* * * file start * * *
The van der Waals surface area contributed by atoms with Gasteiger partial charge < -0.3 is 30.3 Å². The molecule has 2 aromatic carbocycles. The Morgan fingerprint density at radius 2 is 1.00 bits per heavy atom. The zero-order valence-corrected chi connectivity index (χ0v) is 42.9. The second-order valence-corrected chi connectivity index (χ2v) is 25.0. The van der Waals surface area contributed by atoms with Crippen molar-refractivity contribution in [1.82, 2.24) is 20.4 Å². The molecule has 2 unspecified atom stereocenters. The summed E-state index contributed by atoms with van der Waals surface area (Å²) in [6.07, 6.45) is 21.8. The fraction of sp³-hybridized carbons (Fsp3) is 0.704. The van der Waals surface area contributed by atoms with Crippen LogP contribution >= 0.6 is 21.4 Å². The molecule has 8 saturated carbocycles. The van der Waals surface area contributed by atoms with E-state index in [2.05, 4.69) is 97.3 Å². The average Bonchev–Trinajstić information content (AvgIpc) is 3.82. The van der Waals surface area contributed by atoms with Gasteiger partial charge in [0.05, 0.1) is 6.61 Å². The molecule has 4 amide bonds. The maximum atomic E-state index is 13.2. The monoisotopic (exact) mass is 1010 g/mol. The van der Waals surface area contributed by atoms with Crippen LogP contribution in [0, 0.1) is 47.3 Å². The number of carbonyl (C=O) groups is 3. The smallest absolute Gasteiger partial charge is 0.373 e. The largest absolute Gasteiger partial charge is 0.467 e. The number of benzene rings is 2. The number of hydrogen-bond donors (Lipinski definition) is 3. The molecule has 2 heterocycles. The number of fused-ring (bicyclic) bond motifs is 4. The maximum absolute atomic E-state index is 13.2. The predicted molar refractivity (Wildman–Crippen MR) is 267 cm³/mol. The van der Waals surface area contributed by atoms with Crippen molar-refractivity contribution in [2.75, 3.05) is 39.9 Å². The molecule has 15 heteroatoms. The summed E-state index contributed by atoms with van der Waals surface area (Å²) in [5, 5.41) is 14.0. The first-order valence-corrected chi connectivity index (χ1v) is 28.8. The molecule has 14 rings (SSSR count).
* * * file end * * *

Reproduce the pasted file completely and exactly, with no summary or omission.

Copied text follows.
The van der Waals surface area contributed by atoms with Gasteiger partial charge < -0.3 is 30.3 Å². The molecule has 2 aromatic carbocycles. The Morgan fingerprint density at radius 2 is 1.00 bits per heavy atom. The zero-order valence-corrected chi connectivity index (χ0v) is 42.9. The second-order valence-corrected chi connectivity index (χ2v) is 25.0. The van der Waals surface area contributed by atoms with Crippen molar-refractivity contribution in [1.82, 2.24) is 20.4 Å². The molecule has 2 unspecified atom stereocenters. The summed E-state index contributed by atoms with van der Waals surface area (Å²) in [6.07, 6.45) is 21.8. The fraction of sp³-hybridized carbons (Fsp3) is 0.704. The van der Waals surface area contributed by atoms with Crippen LogP contribution >= 0.6 is 21.4 Å². The molecule has 8 saturated carbocycles. The van der Waals surface area contributed by atoms with E-state index in [2.05, 4.69) is 97.3 Å². The average Bonchev–Trinajstić information content (AvgIpc) is 3.82. The van der Waals surface area contributed by atoms with Gasteiger partial charge in [0.05, 0.1) is 6.61 Å². The molecule has 4 amide bonds. The maximum atomic E-state index is 13.2. The monoisotopic (exact) mass is 1010 g/mol. The van der Waals surface area contributed by atoms with Crippen LogP contribution in [0, 0.1) is 47.3 Å². The number of carbonyl (C=O) groups is 3. The smallest absolute Gasteiger partial charge is 0.373 e. The largest absolute Gasteiger partial charge is 0.467 e. The number of benzene rings is 2. The number of hydrogen-bond donors (Lipinski definition) is 3. The molecule has 2 heterocycles. The number of fused-ring (bicyclic) bond motifs is 4. The maximum absolute atomic E-state index is 13.2. The predicted molar refractivity (Wildman–Crippen MR) is 267 cm³/mol. The van der Waals surface area contributed by atoms with Crippen molar-refractivity contribution in [2.75, 3.05) is 39.9 Å². The molecule has 15 heteroatoms. The summed E-state index contributed by atoms with van der Waals surface area (Å²) in [5, 5.41) is 14.0. The first-order valence-corrected chi connectivity index (χ1v) is 28.8. The molecule has 14 rings (SSSR count).